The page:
The Senate leader made an early tactical decision not to contest several Midwestern states that voted for Trump.
Claire McCaskill and Chuck Schumer had a seemingly picayune run-in over the summer that spoke volumes about the Democrats’ lousy performance in a slate of battleground Senate races Tuesday.
The embattled Missouri Democrat’s campaign was on high-octane, flush with cash and, in McCaskill’s opinion, in no need of outside help from the Democrats’ campaign arm to run TV ads. But Schumer, the Senate minority leader, kept pushing: He wanted the Democratic Senatorial Campaign Committee to blanket Missouri’s airwaves with TV commercials.
McCaskill prevailed, persuading Schumer to pump more than $6.5 million into the Missouri Democratic Party to give her turnout operation a dramatic boost, according to multiple people familiar with the conversations. It was the type of political cunning that the two-term senator had demonstrated in the past to win close Senate races.
McCaskill lost anyway.
Across the country Democrats similarly outraised their Republican opponents and built field operations that they hoped would weather a brutal Senate map that tilted heavily in Republicans’ favor. But this time, it wasn’t enough: Opponent Josh Hawley won by 6 points, exorcising the party’s demons in Missouri, and probably three other Democratic incumbents went down alongside her despite battle-hardened campaigns and big financial advantages.
Trump’s popularity and swaggering campaign presence was simply too much for even the best-run campaigns. Republicans avoided the kind of devastating gaffes that boosted McCaskill and Sen. Joe Donnelly (D-Ind.) in 2012, and unlike that year, there was no presidential campaign to boost Democratic turnout.
“This state drives me crazy,” McCaskill said in her concession speech, “but I love every corner of it.”
As Democrats captured the House on Tuesday, their hopes of retaking the Senate in 2020 drifted further away. McCaskill, Donnelly and Sen. Heidi Heitkamp (D-N.D.) all lost, and Sen. Bill Nelson appeared on his way to suffering the same fate, pending a possible recount. The party struggled mightily in Trump Country and in states that were the cornerstones of the eight-year Democratic majority, from 2007 until 2015.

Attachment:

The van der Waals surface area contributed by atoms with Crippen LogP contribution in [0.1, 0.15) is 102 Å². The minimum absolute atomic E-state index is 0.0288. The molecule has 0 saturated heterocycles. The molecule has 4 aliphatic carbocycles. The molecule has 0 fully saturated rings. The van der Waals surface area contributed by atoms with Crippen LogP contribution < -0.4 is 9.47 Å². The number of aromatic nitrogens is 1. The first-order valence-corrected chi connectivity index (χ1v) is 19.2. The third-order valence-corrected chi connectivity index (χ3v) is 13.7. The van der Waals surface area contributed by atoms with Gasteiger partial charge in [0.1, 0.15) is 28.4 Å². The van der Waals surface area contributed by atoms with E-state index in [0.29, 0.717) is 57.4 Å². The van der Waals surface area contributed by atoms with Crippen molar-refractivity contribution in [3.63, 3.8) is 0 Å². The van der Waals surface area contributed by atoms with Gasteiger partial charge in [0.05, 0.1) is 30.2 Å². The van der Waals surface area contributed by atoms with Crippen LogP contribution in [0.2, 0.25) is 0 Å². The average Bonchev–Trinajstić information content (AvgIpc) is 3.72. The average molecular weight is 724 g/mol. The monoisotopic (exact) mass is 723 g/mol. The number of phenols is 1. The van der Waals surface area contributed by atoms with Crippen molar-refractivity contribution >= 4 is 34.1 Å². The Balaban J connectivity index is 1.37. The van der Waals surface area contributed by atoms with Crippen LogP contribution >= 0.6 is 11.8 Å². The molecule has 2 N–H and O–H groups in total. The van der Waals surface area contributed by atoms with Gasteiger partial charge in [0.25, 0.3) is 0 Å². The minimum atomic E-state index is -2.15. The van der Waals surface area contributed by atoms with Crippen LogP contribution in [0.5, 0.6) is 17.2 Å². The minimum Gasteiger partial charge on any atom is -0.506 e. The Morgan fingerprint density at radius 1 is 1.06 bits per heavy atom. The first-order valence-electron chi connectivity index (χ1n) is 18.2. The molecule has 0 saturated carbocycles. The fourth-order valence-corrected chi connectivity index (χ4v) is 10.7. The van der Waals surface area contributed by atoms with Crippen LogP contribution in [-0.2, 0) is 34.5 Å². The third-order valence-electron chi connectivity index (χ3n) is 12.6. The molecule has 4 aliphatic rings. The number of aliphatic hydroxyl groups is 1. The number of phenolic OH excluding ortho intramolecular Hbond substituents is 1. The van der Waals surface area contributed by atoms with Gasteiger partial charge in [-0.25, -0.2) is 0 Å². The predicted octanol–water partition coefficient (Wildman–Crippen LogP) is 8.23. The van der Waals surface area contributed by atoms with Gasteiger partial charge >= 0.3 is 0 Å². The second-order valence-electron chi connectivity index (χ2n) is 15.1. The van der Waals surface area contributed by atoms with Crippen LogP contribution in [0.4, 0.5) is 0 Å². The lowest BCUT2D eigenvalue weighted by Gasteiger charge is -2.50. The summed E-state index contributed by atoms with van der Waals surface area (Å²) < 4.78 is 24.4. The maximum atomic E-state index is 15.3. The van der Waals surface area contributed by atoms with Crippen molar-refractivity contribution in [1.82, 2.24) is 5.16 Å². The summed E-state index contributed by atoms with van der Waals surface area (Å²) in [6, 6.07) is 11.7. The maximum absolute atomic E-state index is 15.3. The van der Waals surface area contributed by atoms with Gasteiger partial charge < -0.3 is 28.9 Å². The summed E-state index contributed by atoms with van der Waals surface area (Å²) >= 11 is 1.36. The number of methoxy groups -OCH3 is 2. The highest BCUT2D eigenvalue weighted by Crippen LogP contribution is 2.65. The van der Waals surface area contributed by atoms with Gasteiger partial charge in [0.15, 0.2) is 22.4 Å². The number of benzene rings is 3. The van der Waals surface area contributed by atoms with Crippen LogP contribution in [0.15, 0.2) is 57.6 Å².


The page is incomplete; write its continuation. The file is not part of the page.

This story, based on interviews over the final months of the campaign with senators, candidates, congressional aides and political strategists, confirmed what became clear on election night: The suburbs may have gone for House Democrats, but the Senate map was so bad that sweeping Democratic enthusiasm did nothing to dent the Republican majority. In fact, its majority grew.
Trump’s personal investment in the Senate sealed the deal. He crisscrossed the country, hitting some states multiple times — all the while delivering sound bites that Republican hopefuls used to promote themselves and bash their opponents.
“We have always felt like we’re running with President Trump no matter what,” said Chris Hansen, executive director of the National Republican Senatorial Committee. “We think he’s a huge asset, to be clear. These rallies are not by mistake.”
It wasn’t a total rout for Republicans. West Virginia Sen. Joe Manchin survived in a state Trump carried by 42 points, Rep. Jacky Rosen unseated Republican Sen. Dean Heller in Nevada, and the Montana and Arizona races remained too close to call Wednesday morning. Those bright spots, plus a newly rebuilt Midwestern blue wall, eased the sting somewhat for Democrats.
It could have been even worse. Democrats believed at least two of their incumbents would have retired if Hillary Clinton had won the election in 2016, rather than taking on an almost impossible reelection campaign, according to senators and aides. Instead Democrats entered the 2018 cycle with all their incumbents running, so the GOP quickly set out to pick off the weakest of the herd.
It wasn’t a straight shot, however. In some states, Republicans had to resolve their own thorny politics before they could zero in on Democrats.